Plastid secondary endosymbiosis of malaria.
Marlia pathogens plasmodium contain a secondary acquired plastid organelle.
Plastid (apicoplast) does not perform photosynthesis.
Surrounded by 4 membranes
Most encoded by nucleus
Fatty acid biosynthesis
Good source for drugs attacking malaria
Naked or enveloped
Capsid - 60-95% protein
Nucleic acid core
coat + core = nucleo capsid
RNA OR DNA, ss or ds
Shapes: Rods, threads, gemini, icosohedrons
Bacteriophages and mycophages
Diseases caused by virus
Foot and Mouth virus (apthovirus)
Blue Tongue virus ( Orbivirus)
Tobacco mosaic virus ( ssRNA, plants
Lack enveloped nucleus
Lack a true wall
cause plant and animal disease
Myxomycota- Slime moulds
Acellular ( clubroot), (physarum)
Oomycota - Water moulds
Pythium - Damping off diseases
Plasmopara - Downy mildews
Albugo - White rusts
Phytophthora - Late blight
Everything not plants animal or fungi. Artificial grouping ( Paraphyletic)
Important parasites of humans
Mitochondria contain kinetoplast ( Ciricular DNA inside mitochondria, many copeies of this gene) Vectore - Borne parasites.
Typanosomes are included in this
Infect vertebrate and arthropods and leech vectors
Parasite : Trypanosoma Cruzi
Vector : Triatomine bugs
Acute forms- brief
Chronic - Long term]
Trypanosoma Cruzi cruzi (South America) Identical to ones infecting bats, but different epidermiology ( Vectors, hosts, pathologies)
Life cycle of Chagas disease
Trypomastigote found in blood stream of infected vertebrates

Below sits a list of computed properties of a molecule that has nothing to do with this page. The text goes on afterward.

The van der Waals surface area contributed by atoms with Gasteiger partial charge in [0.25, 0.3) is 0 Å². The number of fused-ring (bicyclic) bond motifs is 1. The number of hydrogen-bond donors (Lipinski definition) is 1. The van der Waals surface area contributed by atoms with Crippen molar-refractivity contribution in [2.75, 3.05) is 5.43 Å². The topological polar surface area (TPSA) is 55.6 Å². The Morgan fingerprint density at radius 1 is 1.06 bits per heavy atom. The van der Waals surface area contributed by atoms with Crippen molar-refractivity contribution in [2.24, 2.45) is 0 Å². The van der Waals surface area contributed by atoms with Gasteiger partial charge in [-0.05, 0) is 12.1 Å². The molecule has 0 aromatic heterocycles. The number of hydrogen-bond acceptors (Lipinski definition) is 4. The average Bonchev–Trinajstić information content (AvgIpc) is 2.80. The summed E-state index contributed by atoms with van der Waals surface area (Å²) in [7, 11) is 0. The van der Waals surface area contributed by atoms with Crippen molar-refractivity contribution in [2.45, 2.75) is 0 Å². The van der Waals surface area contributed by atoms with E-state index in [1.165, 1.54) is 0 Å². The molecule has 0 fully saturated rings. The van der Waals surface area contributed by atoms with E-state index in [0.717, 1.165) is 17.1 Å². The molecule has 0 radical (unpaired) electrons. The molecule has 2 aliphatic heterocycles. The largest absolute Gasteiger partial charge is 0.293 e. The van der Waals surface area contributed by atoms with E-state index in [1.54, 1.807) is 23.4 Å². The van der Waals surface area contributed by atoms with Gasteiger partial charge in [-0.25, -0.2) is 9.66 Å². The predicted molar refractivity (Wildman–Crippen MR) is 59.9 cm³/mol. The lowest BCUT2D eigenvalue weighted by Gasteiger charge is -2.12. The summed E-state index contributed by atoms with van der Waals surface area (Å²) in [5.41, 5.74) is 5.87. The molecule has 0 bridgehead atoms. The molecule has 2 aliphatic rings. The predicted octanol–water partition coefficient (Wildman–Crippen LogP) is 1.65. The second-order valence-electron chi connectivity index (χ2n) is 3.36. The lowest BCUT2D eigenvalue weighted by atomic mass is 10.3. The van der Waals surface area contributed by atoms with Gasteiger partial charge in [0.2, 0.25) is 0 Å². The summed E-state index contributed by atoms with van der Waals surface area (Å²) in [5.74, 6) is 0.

Amastigore is the intracellular dividing form in cytoplasm of vertebrate cells
Epimastigore found in insect vector.
Infects many mammals ( Natural reservoir)
Bites near eyes ( chagoma)
Entry of Chagas Disease
Feeding wound, blood, muscle, nerves, macrophages.
Attack, Cardiac muscle, smooth muscle, autonomic nerves, macrophages.
Immune Evasion of Chagas disease
Intra- Cellular multiplication
Can grow within macrophages - Can escape phagocytic vacuole.
Pathology of Chagas disease
Acute - First few weeks, mild symptoms. Swelling. Caused by amastigore multiplication and cell rupture - Kids vulnerable.
Chronic - Persists and enters chronic. Toxins released by intracellular amastigotes, cause widespread damage.
Destruction of autonomic nerve elements ( Mega syndrome)
Muscle denervation (Megacardia)
Autoimmune tissue destruction
African Sleeping Sickness
Parasite - Trypanosoma Brucei
Vector - tsetse flies
Distribution of sleeping sickness
Two forms, each with distinct ecology and epidemiology
Type of sleeping sickness
West - Trypanosoma Bruce gambiense
East - Trypanosoma Brucei rhodesiense
Gambiense - Invades central nervous system, chronic
rhodesiense - Widespread organ damage, acute
Invasion of sleeping sickness
Inoculated by tsetse fly.
Immune invasion of sleeping sickness
Parasite presents a series of variant antigenic types by virtue of its surface coat.
Coat made up of variable surface glycoproteins (VSGs)
VSG's pack tightly, prevents immune recognition, protects lytic compounds in host serum.
Change throughout infection
There is undulating waves of parasitaemia. (Waves as VSG changes.
In tsetse flies, only procyclin expressed.
In bloodstream many more ( begins in salivary gland)
Only VSG's in telomeric expression sites expressed. Only 1 active.
Methods of antigenic variation for sleeping sickness
Use of different VSG expression sites - in situ switch
DNA recombination changes VSG present in active expression site - Gene conversion.
Pathology of sleeping sickness
Acute - Fever, headaches. Overcomes hosts defences, causes extensive damage everywhere.
Direct result of invasion, multiplication and circulation of parasites in lymph and blood.